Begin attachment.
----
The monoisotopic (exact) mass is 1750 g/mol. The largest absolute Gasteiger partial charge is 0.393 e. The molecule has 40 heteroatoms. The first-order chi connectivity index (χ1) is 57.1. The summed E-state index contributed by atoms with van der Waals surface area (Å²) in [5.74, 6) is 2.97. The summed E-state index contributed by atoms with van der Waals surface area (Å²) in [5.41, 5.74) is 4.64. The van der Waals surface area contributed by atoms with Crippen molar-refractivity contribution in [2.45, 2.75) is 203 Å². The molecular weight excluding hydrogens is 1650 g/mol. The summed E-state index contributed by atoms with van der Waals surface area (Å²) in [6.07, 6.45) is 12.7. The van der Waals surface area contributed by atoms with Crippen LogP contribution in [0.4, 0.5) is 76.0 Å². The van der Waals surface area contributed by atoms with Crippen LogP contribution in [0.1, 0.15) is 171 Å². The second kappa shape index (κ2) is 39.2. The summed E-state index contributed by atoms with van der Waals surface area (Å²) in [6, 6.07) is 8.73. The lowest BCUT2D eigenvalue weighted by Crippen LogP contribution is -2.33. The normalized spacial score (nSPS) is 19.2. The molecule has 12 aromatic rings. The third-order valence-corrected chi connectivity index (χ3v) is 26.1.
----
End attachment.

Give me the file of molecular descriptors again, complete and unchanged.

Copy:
The monoisotopic (exact) mass is 1750 g/mol. The largest absolute Gasteiger partial charge is 0.393 e. The molecule has 40 heteroatoms. The first-order chi connectivity index (χ1) is 57.1. The summed E-state index contributed by atoms with van der Waals surface area (Å²) in [5.74, 6) is 2.97. The summed E-state index contributed by atoms with van der Waals surface area (Å²) in [5.41, 5.74) is 4.64. The van der Waals surface area contributed by atoms with Crippen molar-refractivity contribution in [2.45, 2.75) is 203 Å². The molecular weight excluding hydrogens is 1650 g/mol. The summed E-state index contributed by atoms with van der Waals surface area (Å²) in [6.07, 6.45) is 12.7. The van der Waals surface area contributed by atoms with Crippen LogP contribution in [0.4, 0.5) is 76.0 Å². The van der Waals surface area contributed by atoms with Crippen LogP contribution in [0.1, 0.15) is 171 Å². The second kappa shape index (κ2) is 39.2. The summed E-state index contributed by atoms with van der Waals surface area (Å²) in [6, 6.07) is 8.73. The lowest BCUT2D eigenvalue weighted by Crippen LogP contribution is -2.33. The normalized spacial score (nSPS) is 19.2. The molecule has 12 aromatic rings. The third-order valence-corrected chi connectivity index (χ3v) is 26.1.